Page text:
Looking back, looking forward: The future of Mauritius' economy may lie in its past
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Mauritius promotes itself as a hub for Indian Ocean trade. Ships from around the world deliver their cargo in Port Louis and load up for onward trips to Asia, Europe, Africa and America. American and French companies send agents to Mauritius, anticipating big profits from trading with the region. Mauritius develops a Freeport to encourage international trade and to position the island as a regional warehousing and processing center.
These descriptions sound as if they were lifted from a modern day report analyzing the Mauritian economy. But in fact this actually describes the Mauritian economy as it was 200 years ago, when the island was a thriving French colony, known as a key stop for international ships along the lucrative trading routes to India and China.
Mauritius has indeed evolved and changed as the island marched through history, shedding its French and English colonial powers and turning itself into a prosperous and diversified economy that is often held up as an economic success story for Africa. Yet much of the country's current success, and the models on which it pins its economic future, have roots in history dating to the later part of the 1700s.
Many of the same initiatives used to develop the Mauritian economy then opening up a Freeport for trade, developing the island's port infrastructure and its internal roads, diversifying trade beyond the colonial powers and positioning the island as a center for regional commerce are being applied anew as Mauritius repositions itself in an extremely different world economy.
Like the 1780s, international trade dominates the Mauritian economy. Mauritian economic planners in the 1970s set out to diversify the economy by encouraging export-oriented manufacturing within an Export Processing Zone system. This followed in 1992 with establishment of the Mauritius Freeport. Today over 500 companies operate in the EPZ involved in textile, clothing, plastics, jewelry, and printing and publishing ventures.
Looking to the future, Mauritius is positioning itself as an international hub for trade and information technology for the Africa and Indian Ocean region, and is diversifying its trade routes even further by aggressively taking advantage of new export opportunities into the American market created by the African Growth and Opportunity Act (AGOA).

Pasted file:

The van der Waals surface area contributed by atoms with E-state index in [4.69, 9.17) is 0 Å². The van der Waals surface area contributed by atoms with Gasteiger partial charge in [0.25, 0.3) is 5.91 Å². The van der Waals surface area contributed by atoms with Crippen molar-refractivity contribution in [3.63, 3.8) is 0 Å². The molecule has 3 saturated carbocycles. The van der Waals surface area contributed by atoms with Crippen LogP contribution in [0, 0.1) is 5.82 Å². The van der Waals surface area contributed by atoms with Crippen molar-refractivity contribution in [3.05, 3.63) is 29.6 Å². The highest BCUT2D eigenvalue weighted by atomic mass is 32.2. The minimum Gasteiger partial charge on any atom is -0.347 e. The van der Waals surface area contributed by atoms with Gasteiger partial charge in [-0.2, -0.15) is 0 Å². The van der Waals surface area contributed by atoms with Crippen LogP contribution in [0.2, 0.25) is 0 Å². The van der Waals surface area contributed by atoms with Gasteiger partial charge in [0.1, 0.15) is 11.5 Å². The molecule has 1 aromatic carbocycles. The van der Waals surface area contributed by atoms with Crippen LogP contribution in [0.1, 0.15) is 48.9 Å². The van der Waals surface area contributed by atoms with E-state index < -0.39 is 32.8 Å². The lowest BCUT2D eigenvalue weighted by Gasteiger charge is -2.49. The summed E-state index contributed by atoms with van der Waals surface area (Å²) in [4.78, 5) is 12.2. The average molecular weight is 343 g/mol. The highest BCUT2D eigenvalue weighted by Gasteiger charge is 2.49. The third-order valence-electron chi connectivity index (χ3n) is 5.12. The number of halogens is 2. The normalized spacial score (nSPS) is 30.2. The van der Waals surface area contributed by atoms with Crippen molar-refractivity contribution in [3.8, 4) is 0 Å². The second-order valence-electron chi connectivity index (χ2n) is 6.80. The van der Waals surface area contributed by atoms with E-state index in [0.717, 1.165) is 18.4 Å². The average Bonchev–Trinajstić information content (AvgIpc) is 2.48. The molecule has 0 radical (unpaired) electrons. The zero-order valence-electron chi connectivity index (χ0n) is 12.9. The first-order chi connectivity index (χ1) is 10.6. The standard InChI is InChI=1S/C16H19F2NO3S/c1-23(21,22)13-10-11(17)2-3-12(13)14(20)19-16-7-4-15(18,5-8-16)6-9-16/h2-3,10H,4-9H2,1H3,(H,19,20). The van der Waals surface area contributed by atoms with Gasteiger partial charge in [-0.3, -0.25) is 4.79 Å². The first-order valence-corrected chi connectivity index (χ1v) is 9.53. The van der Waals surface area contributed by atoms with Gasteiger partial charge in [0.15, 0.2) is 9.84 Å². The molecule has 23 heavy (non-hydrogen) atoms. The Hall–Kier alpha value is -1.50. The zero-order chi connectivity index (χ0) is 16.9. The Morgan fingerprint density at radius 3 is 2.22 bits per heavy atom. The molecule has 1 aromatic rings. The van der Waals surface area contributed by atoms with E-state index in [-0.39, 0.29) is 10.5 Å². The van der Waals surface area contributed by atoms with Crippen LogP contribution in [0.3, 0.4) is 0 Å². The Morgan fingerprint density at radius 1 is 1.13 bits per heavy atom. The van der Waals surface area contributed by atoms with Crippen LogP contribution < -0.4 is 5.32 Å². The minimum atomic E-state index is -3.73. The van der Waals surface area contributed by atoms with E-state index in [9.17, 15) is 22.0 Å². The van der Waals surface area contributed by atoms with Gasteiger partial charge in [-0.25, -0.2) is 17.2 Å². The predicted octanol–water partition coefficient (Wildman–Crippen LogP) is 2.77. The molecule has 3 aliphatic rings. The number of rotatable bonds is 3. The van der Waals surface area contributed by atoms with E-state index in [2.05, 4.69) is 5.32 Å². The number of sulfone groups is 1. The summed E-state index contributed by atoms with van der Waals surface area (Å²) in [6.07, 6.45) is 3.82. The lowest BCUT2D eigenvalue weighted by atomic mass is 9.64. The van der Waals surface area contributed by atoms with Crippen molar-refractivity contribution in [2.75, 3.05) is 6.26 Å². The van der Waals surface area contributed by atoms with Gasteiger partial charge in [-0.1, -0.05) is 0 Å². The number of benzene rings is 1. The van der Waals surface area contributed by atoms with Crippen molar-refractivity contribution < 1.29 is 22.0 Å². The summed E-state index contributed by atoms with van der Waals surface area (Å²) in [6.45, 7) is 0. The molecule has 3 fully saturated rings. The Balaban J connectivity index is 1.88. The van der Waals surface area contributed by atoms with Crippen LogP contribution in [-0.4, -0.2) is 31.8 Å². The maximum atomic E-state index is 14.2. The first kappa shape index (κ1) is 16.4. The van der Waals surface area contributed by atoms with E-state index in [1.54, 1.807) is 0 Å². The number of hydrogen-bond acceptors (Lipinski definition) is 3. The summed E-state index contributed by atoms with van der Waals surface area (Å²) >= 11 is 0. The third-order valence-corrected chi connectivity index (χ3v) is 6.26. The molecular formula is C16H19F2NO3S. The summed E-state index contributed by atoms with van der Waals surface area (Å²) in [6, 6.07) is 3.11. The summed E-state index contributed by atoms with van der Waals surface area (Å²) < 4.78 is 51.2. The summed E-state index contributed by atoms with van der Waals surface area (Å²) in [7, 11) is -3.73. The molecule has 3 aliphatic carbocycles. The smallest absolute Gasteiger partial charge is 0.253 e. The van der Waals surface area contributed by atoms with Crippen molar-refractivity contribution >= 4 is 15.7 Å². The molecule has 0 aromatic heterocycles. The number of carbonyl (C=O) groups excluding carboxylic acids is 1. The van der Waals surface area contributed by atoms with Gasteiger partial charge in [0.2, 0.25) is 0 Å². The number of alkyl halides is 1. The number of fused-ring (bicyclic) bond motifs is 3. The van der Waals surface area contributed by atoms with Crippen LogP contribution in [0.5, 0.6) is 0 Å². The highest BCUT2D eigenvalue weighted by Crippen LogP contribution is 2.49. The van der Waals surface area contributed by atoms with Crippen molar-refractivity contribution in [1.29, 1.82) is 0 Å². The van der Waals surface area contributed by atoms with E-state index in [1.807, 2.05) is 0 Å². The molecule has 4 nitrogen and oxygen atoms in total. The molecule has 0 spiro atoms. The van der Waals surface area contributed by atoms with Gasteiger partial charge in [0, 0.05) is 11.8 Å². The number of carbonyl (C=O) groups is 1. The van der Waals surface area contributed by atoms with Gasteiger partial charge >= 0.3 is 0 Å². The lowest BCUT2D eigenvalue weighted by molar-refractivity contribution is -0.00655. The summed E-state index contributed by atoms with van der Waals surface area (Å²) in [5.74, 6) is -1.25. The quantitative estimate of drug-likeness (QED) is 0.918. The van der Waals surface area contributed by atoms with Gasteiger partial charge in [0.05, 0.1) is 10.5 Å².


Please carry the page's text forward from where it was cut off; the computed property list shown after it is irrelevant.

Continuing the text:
One important similarity between these two historical periods was the exploding trade between Mauritius and America. In the 1780s, it was American merchants who were getting rich on the trade, exchanging goods made in New England for those made in Mauritius and the Far East. In an opposite twist, trade today with America mostly benefits Mauritian merchants. The United States now operates a trade deficit with Mauritius, because Mauritius sells more goods to America than the United States sells to Mauritius.
The Salem-Mauritius link
These parallels between Mauritius at the turn of the 18th century and at the beginning of the 21st, become especially evident when examining historic documents. Recently, I spent a day in Salem, Massachusetts, an historic shipping port on the coast of Massachusetts, which sent hundreds of American vessels to Mauritius from the 1780s through the early 1800s. My goal was to research the early trading link between Salem and Mauritius, and determine what kinds of documents were still available in the city's libraries and museums that tell the story of this historic trading partnership.
At the Phillips Library, home to a rich collection of documents on early American seafaring history, I found a wealth of information on Mauritius. The books in their collection that focus on trade after the American Revolution all contained chapters on the importance of trade with Ile de France. The books were all written by American authors, and published in the 1920s and 1940s: Salem and the Indies, 1947, by James Duncan Phillips; Ships and Sailors of Old Salem, 1923, by Ralph Paine, and the Log of the Grand Turks, 1926, by Robert Peabody, are among the standouts. Each of these excellent resources described how Mauritius served as a key warehousing, trading and supply station for U.S. ships, and how trade there contributed greatly to the wealth of Salem's merchants.
In 1790, Salem was the richest city in America, thanks largely to its East India and China trade. The city was called "the Venice of the New World" because of the exotic goods that were brought back by its ships that were trading around the globe.